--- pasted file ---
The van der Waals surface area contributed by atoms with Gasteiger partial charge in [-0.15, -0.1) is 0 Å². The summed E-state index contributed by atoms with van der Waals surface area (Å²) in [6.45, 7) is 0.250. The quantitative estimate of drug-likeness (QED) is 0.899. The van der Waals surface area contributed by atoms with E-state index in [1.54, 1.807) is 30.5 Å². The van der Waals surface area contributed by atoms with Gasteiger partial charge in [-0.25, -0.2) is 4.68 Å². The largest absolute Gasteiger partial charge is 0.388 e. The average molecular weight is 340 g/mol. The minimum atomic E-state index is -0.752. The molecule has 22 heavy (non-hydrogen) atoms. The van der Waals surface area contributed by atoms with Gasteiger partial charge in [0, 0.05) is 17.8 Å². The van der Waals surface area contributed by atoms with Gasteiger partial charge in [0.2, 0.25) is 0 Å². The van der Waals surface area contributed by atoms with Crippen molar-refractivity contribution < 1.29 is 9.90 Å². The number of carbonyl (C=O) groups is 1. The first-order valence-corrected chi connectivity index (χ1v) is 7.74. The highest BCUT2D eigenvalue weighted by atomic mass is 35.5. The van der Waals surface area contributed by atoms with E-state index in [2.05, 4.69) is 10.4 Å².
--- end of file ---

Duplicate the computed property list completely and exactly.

The van der Waals surface area contributed by atoms with Gasteiger partial charge in [-0.15, -0.1) is 0 Å². The summed E-state index contributed by atoms with van der Waals surface area (Å²) in [6.45, 7) is 0.250. The quantitative estimate of drug-likeness (QED) is 0.899. The van der Waals surface area contributed by atoms with E-state index in [1.54, 1.807) is 30.5 Å². The van der Waals surface area contributed by atoms with Gasteiger partial charge in [-0.25, -0.2) is 4.68 Å². The largest absolute Gasteiger partial charge is 0.388 e. The average molecular weight is 340 g/mol. The minimum atomic E-state index is -0.752. The molecule has 22 heavy (non-hydrogen) atoms. The van der Waals surface area contributed by atoms with Gasteiger partial charge in [0, 0.05) is 17.8 Å². The van der Waals surface area contributed by atoms with Gasteiger partial charge in [0.2, 0.25) is 0 Å². The van der Waals surface area contributed by atoms with Crippen molar-refractivity contribution < 1.29 is 9.90 Å². The number of carbonyl (C=O) groups is 1. The first-order valence-corrected chi connectivity index (χ1v) is 7.74. The highest BCUT2D eigenvalue weighted by atomic mass is 35.5. The van der Waals surface area contributed by atoms with E-state index in [2.05, 4.69) is 10.4 Å².